Do you know your people?

  • Published
  • By Col. Otha Soloman, Jr.
  • 71st Medical Group commander
In the medical profession, it is a basic rule to know who you are treating. This is done by lab tests and physical examinations; however, the bulk of the information is derived from the patient's medical history.

The medical history gives pertinent details that may relate to the patient's present condition. This information helps the provider better understand the dynamics and makeup of the individual seeking care.

Effective leadership is based on a similar premise.

To motivate and maximize the efforts and work ethics of their subordinates; commanders, superintendents, supervisors and others in leadership positions must have some sense of working knowledge about the people they supervise and lead.

Leaders must understand that each individual has unique attitudes, values, expectations and goals that have been conditioned primarily by past experiences. Society has overwhelming influences on behavior relating to cultural, socio-economic, work ethics, morality, etc.

All these factors influence the behavior in the work place. To effectively increase productivity, morale and commitment it is imperative to know the influences on the workforce.

The Air Force is comprised of personnel that span three separate generations. Their differentiation is based primarily on age: The Silent Generation, 54 -71 years of age; the Baby Boomer Generation, 36-53 years of age; and Generation X, 15-35 years of age.

Each generation has its own identity, characteristic behavior, morality issues and work ethics that are unique to its time. Air Force demographics reports that the average age of active duty officers and enlisted personnel is 35 and 29 respectively. As you can see the majority of Air Force personnel are members of Generation X.

The Baby Boomer generation consists of people born between the mid 1940s and late 1960s. This represents the largest generation of births in the world to date. They have molded and shaped society in all aspects due to their large numbers.

The Baby Boomers have a drive for openness and communications; especially regarding taboo subjects such as childhood abuse, sex, menopause, aging and death. Their solidarity in this area enables them to make some widespread social changes.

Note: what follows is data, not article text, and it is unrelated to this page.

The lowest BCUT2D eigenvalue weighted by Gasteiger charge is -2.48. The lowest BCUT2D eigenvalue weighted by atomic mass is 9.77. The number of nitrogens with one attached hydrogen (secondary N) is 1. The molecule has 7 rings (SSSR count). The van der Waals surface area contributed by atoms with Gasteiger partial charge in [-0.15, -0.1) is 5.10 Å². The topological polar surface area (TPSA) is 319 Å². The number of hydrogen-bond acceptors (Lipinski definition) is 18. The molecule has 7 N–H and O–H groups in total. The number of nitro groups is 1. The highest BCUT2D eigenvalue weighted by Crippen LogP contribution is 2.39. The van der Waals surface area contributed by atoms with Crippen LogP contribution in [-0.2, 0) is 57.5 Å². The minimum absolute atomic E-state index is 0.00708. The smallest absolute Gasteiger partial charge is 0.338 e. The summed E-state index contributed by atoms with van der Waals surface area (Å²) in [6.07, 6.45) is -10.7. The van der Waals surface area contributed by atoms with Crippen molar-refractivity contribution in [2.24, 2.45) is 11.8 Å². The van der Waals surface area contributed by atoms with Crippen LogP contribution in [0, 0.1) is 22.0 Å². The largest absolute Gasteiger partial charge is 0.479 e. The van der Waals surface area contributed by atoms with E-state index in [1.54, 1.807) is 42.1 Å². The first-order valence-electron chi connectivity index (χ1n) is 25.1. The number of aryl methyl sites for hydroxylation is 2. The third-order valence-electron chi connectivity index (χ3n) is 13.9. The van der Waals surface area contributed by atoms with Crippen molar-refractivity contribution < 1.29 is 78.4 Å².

In the work place, they are ambitious and goal oriented. Today, these are the people in the higher echelons of government, to include the Commander in Chief, and represent the senior leadership in the USAF--they are generals, colonels, lieutenant colonels, chiefs, senior master sergeants, senior civilian and contract employees.

They have a strong set of ideals and tradition and are family oriented. Baby Boomers have concerns regarding the future, are traditionally politically conservative and socially liberal. They stand up against society for racial equality, war and conventionality.

Generation X makes up a population that parallels the size of the Baby Boomer generation. They are products of latch-key parenting and high divorce rates. Members of this generation live for the present, like to experiment and are looking for immediate results.

Many people of Generation X are self-centered, cynical and somewhat dependent on their parents. They are more global, technologically oriented and culturally diverse than previous generations.

This generation questions authority and feel as though they are carrying the weight of the world on their shoulders. According to Muchnick, author of Naked Management, in terms of their future, this generation feels abandoned, cheated and left to defend for themselves.

The significance of all of this is that Generation X is a viable pool in today's work force. They are questioning traditional approaches to management in the work place and respond poorly to intimidation and authoritarian leadership styles.

Generation X requires coaching and feedback from leaders and supervisors and wants clear and precise communication. They want to know what is expected of them and what benefits they will get in return on their investment in the work place.

Generation X wants immediate promotions for a job well done. They are confident that they have a lot to offer an organization if they are given respect and the chance to shine. They expect their opinions to count and to know that they make a difference.

Today's leaders must be able to develop sensitivity to what's going on in the work place. They must have access to information and be aware of issues concerning the attitudes, values, expectations and goals of subordinates. Leaders must understand that their personnel behave rationally and emotionally and that both can be productive in the work environment.

So, what are some of the concerns that are important to Generation X in the workplace? They want to be involved, trusted, appreciated, respected, challenged, understood and recognized. Generation X wants to foster a sense of pride, desire flexibility, communication; feedback, and honesty in the work place.

Leaders and managers must embrace the differences and challenges they face in motivating today's work force. They must be innovative and committed to successfully manage Generation X to maximize performance and job satisfaction.

Now that you are armed with additional information about the people with whom you interact, the question still remains: Do you really know your people?